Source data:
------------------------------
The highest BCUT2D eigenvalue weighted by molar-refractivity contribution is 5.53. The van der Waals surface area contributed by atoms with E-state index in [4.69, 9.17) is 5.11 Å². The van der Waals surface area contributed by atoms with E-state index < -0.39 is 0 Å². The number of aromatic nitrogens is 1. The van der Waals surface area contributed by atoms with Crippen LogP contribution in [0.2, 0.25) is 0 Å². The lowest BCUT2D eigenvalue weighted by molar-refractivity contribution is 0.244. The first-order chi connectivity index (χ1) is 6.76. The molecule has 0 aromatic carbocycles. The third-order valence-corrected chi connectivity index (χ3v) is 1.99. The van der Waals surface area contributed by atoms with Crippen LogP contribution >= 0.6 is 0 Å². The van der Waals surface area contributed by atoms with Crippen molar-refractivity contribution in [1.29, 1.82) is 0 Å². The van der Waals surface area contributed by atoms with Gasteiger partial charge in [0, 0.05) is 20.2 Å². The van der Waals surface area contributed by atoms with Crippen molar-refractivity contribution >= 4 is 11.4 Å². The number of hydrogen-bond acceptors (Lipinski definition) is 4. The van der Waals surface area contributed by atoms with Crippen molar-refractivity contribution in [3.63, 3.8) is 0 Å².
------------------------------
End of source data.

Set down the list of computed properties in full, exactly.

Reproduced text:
The highest BCUT2D eigenvalue weighted by molar-refractivity contribution is 5.53. The van der Waals surface area contributed by atoms with E-state index in [4.69, 9.17) is 5.11 Å². The van der Waals surface area contributed by atoms with E-state index < -0.39 is 0 Å². The number of aromatic nitrogens is 1. The van der Waals surface area contributed by atoms with Crippen LogP contribution in [0.2, 0.25) is 0 Å². The lowest BCUT2D eigenvalue weighted by molar-refractivity contribution is 0.244. The first-order chi connectivity index (χ1) is 6.76. The molecule has 0 aromatic carbocycles. The third-order valence-corrected chi connectivity index (χ3v) is 1.99. The van der Waals surface area contributed by atoms with Crippen LogP contribution >= 0.6 is 0 Å². The van der Waals surface area contributed by atoms with Crippen molar-refractivity contribution in [1.29, 1.82) is 0 Å². The van der Waals surface area contributed by atoms with Gasteiger partial charge in [0, 0.05) is 20.2 Å². The van der Waals surface area contributed by atoms with Crippen molar-refractivity contribution >= 4 is 11.4 Å². The number of hydrogen-bond acceptors (Lipinski definition) is 4. The van der Waals surface area contributed by atoms with Crippen molar-refractivity contribution in [3.63, 3.8) is 0 Å².